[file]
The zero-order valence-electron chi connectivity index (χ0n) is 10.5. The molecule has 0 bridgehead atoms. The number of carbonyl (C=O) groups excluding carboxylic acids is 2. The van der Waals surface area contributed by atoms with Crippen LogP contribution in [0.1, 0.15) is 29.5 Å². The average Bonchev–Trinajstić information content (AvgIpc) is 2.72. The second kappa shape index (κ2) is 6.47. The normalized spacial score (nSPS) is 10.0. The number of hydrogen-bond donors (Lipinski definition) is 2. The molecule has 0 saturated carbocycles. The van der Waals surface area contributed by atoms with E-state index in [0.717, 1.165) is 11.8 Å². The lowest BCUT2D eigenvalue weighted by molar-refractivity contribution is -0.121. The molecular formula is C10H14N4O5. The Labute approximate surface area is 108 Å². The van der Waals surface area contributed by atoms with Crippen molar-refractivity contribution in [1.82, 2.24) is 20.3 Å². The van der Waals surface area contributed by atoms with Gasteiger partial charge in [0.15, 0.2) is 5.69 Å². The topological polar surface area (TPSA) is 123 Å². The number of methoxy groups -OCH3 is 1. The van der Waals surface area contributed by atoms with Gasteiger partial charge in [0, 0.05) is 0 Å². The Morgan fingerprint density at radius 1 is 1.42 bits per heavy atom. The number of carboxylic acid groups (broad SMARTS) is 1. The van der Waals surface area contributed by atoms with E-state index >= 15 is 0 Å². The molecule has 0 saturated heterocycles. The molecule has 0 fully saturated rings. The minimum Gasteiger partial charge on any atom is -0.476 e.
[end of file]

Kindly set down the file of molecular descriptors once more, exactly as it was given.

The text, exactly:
The zero-order valence-electron chi connectivity index (χ0n) is 10.5. The molecule has 0 bridgehead atoms. The number of carbonyl (C=O) groups excluding carboxylic acids is 2. The van der Waals surface area contributed by atoms with Crippen LogP contribution in [0.1, 0.15) is 29.5 Å². The average Bonchev–Trinajstić information content (AvgIpc) is 2.72. The second kappa shape index (κ2) is 6.47. The normalized spacial score (nSPS) is 10.0. The number of hydrogen-bond donors (Lipinski definition) is 2. The molecule has 0 saturated carbocycles. The van der Waals surface area contributed by atoms with E-state index in [0.717, 1.165) is 11.8 Å². The lowest BCUT2D eigenvalue weighted by molar-refractivity contribution is -0.121. The molecular formula is C10H14N4O5. The Labute approximate surface area is 108 Å². The van der Waals surface area contributed by atoms with Crippen molar-refractivity contribution in [1.82, 2.24) is 20.3 Å². The van der Waals surface area contributed by atoms with Gasteiger partial charge in [0.15, 0.2) is 5.69 Å². The topological polar surface area (TPSA) is 123 Å². The number of methoxy groups -OCH3 is 1. The van der Waals surface area contributed by atoms with Gasteiger partial charge in [0, 0.05) is 0 Å². The Morgan fingerprint density at radius 1 is 1.42 bits per heavy atom. The number of carboxylic acid groups (broad SMARTS) is 1. The van der Waals surface area contributed by atoms with E-state index >= 15 is 0 Å². The molecule has 0 saturated heterocycles. The molecule has 0 fully saturated rings. The minimum Gasteiger partial charge on any atom is -0.476 e.